Mudcat Café message #3680810 The Mudcat Café TM
Thread #156167   Message #3680810
Posted By: GUEST,Rahere
28-Nov-14 - 03:19 PM
Thread Name: radio 4 how folk songs should be sung
Subject: RE: radio 4 how folk songs should be sung
Whoops, 27 Nov 14 - 04:57 PM was me - I was so busy making sure my comments were objective and fair I forgot to sign it! Although I'd spent a good few hours in the VWML beforehand, I only really came across into real folk at Loughborough in the 1970s, taking over Mike Smith's job as Program Controller of the Uni Radio Station so he could help Dave Kettlewell on All The Tunes.

My time on the edge of the theatre was from 69-74, although some chums had been involved earlier - Bob Yetzes (the much bullied Fisher in If, filmed in 1967) and Jeff Sirr (Jai in Tarzan c1966) were mates and we were to some extent educated in the heritage we were going to carry, senior pupils passing the ball down to junior, and it was clear things were expected from us - people like Anne Skelton would do gigs just for fun, so finding myself SMing Queen as a guest band at L'boro a couple of years later was just par for the course (the weekend before the Hammersmith Odeon recording, actually the weekend Rhapsody made #1) - this was the time we were pushing Kraftwerk and Mike Oldfield to Radio 1. ELO, Mud, yep, did them too - not the Stones though. As I've explained elsewhere, Alleyns was the birthplace of the NYT movement - we also count the likes of Leslie Howard, Frank Thornton, David Hemmings, Julian Glover, Simon Ward, Jude Law and Sam West in the number. I say on the edge of the Theatre with a degree of tongue in cheek - where the demarkation in work and thinking on a School Production and ideas going forwards to the NYT and beyond lay is anybody's guess. Jude Law is typical: his first NYT stage credits are from age 14, the same age I was when finding those OWALW uniforms. Oh the innocence of youth...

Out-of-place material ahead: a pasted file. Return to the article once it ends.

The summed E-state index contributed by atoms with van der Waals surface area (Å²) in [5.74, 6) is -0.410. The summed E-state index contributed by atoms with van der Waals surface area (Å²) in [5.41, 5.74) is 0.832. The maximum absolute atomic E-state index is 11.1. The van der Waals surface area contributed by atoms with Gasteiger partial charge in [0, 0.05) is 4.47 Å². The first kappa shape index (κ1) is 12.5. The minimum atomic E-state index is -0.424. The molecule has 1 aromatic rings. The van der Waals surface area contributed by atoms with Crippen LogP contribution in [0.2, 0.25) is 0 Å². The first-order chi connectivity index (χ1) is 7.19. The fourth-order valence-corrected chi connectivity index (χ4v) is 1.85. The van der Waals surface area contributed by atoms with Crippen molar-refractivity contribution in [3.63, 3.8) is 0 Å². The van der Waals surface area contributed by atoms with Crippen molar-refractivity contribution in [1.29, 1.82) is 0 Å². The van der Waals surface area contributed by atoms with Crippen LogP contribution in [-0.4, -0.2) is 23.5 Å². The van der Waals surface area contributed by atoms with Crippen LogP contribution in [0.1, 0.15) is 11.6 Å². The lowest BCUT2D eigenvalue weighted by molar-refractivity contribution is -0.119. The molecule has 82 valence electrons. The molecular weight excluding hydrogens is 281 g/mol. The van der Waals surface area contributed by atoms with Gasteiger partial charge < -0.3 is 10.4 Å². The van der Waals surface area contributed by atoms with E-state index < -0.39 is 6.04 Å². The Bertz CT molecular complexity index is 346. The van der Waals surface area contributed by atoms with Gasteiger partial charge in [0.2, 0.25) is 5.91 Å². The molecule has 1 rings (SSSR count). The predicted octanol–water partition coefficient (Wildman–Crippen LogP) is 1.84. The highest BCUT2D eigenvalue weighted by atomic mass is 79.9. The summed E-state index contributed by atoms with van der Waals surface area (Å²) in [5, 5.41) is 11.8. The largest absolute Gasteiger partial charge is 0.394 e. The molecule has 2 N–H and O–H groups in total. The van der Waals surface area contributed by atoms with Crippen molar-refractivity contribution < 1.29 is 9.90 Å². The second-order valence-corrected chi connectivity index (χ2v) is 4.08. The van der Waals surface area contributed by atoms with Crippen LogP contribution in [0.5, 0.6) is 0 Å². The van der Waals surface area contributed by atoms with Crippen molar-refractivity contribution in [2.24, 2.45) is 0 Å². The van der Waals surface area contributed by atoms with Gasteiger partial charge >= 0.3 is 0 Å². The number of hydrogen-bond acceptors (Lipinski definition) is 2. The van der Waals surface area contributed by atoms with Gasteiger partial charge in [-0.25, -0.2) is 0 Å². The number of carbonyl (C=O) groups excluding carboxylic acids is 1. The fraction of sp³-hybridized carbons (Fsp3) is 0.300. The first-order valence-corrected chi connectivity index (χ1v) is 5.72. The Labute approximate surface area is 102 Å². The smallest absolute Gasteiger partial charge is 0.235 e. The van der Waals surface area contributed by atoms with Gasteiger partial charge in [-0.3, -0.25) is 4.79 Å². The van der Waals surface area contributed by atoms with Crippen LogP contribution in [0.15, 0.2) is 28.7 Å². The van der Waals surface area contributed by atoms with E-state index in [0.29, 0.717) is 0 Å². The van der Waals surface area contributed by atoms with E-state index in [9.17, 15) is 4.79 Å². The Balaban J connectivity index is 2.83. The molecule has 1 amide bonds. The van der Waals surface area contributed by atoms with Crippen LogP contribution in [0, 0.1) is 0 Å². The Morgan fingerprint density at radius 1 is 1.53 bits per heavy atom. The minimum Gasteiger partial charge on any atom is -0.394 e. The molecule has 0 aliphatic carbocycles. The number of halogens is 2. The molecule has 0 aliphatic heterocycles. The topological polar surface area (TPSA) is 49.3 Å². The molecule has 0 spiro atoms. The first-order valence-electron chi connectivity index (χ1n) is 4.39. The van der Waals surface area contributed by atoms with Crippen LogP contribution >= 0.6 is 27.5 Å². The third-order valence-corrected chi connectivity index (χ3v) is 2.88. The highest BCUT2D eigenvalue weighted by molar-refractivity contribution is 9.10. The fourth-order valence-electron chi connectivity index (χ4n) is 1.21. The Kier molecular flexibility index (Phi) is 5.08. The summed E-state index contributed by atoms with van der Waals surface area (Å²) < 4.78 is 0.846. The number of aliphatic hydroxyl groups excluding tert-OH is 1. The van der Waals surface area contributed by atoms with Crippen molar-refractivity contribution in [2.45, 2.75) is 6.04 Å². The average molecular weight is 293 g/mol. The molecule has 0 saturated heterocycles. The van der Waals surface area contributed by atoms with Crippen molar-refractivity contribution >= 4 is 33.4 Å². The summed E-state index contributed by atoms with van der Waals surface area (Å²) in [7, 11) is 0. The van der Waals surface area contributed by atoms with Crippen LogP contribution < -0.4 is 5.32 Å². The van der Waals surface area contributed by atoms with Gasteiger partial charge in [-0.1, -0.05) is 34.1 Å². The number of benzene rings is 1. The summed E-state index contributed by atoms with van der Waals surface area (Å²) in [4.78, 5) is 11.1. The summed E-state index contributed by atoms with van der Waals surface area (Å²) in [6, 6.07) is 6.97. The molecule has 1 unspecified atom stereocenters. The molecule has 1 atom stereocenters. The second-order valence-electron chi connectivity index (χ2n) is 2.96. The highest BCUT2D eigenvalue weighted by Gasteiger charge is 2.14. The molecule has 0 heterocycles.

One other angle I'm trying to think back to - and it is fifty years - is that as far as I can recall, the Coppers were about the last of a wider movement in Rottingdean. I know that one name from my not then too distant past was a maypole expert from the area, Freddie Hambleton, who had also broadcast summat. For the real geeks, he's worked in the LBSCR Eastleigh works and did the paintwork on the renovated Terrier loco Bluebell from memory.

Guest 28 Nov 14 - 01:19 PM is not me.